INEQUALITY AS A STRONG HINDRANCE — REVERSING THE TREND … NELSON MANDELA, In an address delivered in the United Kingdom (2005) stated that: ‘’As you know, I recently formally announced my retirement from public life and should really not be here. However, as long as poverty, injustice and gross inequality persist in our world, none of us can truly rest. Moreover, the Global Campaign for Action Against Poverty represents such a noble cause that we could not decline the invitation. ‘’Massive poverty and obscene inequality are such terrible scourges of our times – times in which the world boasts breathtaking advances in science, technology, industry and wealth accumulation – that they have to rank alongside slavery and apartheid as social evils. The Global Campaign for Action Against Poverty can take its place as a public movement alongside the movement to abolish slavery and the international solidarity against apartheid.’’ Like slavery and apartheid, poverty is not natural. It is man-made and it can be overcome and eradicated by the actions of human beings. ‘’And overcoming poverty is not a gesture of charity. It is an act of justice. It is the protection of a fundamental human right, the right to dignity and a decent life. While poverty persists, there is no true freedom’’.
BILL CLINTON: President Bill Clinton of the United States supports the foregoing as evidenced by his declaration that ”We live in the most interdependent age in history. ”People are most likely to be affected beyond their borders, and their borders are increasingly open to both positive and negative crossings: travellers, immigrants, money, goods, services, information, communication, and culture; disease, trafficking in drugs, weapons and people, and acts of terrorism and violent crime.” But the modern world is too unequal in incomes and access to jobs, health, and education. It is too unstable as evidenced by the rapid spreading of the financial crisis, economic insecurity, political upheavals, and our attempts to empower people globally. Humanity still faces serious challenges that cannot be overlooked. Inequalities, political, and social persist as some of the greatest problems all over the world. According to Clinton in his publication cited above, ”responding to these problems affecting the lives of people in every nation effectively presents very different challenges to poor and rich nations. Poor nations have to build systems that those of us in wealthy nations take for granted economic, financial, education, health-care, energy, environmental, government service, and other systems that make prosperity and security possible and provide predictable rewards to citizens for hard work and honest dealings.’’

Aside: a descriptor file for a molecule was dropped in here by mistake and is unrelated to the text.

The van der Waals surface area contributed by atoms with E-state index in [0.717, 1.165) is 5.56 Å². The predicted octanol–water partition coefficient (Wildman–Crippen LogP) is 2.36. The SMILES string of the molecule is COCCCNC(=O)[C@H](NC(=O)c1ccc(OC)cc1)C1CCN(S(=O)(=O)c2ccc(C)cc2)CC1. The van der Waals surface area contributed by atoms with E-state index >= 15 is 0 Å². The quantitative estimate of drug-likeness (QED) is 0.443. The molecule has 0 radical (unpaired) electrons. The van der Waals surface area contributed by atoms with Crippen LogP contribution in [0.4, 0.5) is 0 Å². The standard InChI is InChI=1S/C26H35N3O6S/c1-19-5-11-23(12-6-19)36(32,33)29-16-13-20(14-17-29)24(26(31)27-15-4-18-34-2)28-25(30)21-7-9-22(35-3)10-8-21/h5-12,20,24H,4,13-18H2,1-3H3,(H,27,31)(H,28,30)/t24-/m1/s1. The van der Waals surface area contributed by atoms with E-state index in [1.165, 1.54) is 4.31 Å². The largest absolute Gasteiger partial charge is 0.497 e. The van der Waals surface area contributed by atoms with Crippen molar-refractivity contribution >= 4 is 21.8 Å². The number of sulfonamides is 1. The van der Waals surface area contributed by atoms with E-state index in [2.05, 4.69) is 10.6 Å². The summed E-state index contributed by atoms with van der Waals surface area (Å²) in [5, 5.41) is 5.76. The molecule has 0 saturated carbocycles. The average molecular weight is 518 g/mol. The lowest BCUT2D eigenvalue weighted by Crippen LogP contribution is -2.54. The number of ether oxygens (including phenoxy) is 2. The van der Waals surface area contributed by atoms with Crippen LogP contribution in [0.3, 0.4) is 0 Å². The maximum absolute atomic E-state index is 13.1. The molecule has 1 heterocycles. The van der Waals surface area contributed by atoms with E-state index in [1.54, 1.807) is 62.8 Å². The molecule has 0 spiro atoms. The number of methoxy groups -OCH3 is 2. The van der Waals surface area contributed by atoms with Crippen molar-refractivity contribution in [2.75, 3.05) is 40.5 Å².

SCALE ON INEQUALITY STAGGERING & SHAMEFUL: Former UN Secretary-General, Kofi Annan in his treatise on inequality themed: ‘People are seduced by the siren songs of cynical populists’ noted that: The scale of global economic inequality is staggering and shaming. According to recent research, over half the world’s population lives on between $2 and $10 dollars a day. The 2018 World Inequality Report shows the share of wealth held by the top 1% of earners in the US doubled from 10% to 20% between 1980 and 2016, while the bottom 50% fell from 20% to 13% in the same period’’ This chasm between wealth and poverty both between and within countries is a space in which violent tensions and resentments foster; where avarice and corruption supplant compassion and solidarity; and where political courage to confront systemic failings is too often trumped by leaders’ self-interest to court oligarchs and line their own pockets. Anger is further fuelled by the growing realization that those at the top of the economic pile do not “earn” their wealth in the traditional sense of the word: Their fortunes are less the reward for their talent, hard labor, or risk-taking, and more the product of inheritance, monopoly, or cronyism with political elites. ‘’It is not realistic to think that some people can go on deriving great benefits from globalization while billions of their fellow human beings are left in abject poverty, or even thrown into it. We have to give our fellow citizens, not only within each nation but in the global community, at least a chance to share in our prosperity. Here too, Harry Truman proved himself a pioneer, proposing in his 1949 inaugural address a programme what came to be known as Official Development Assistance.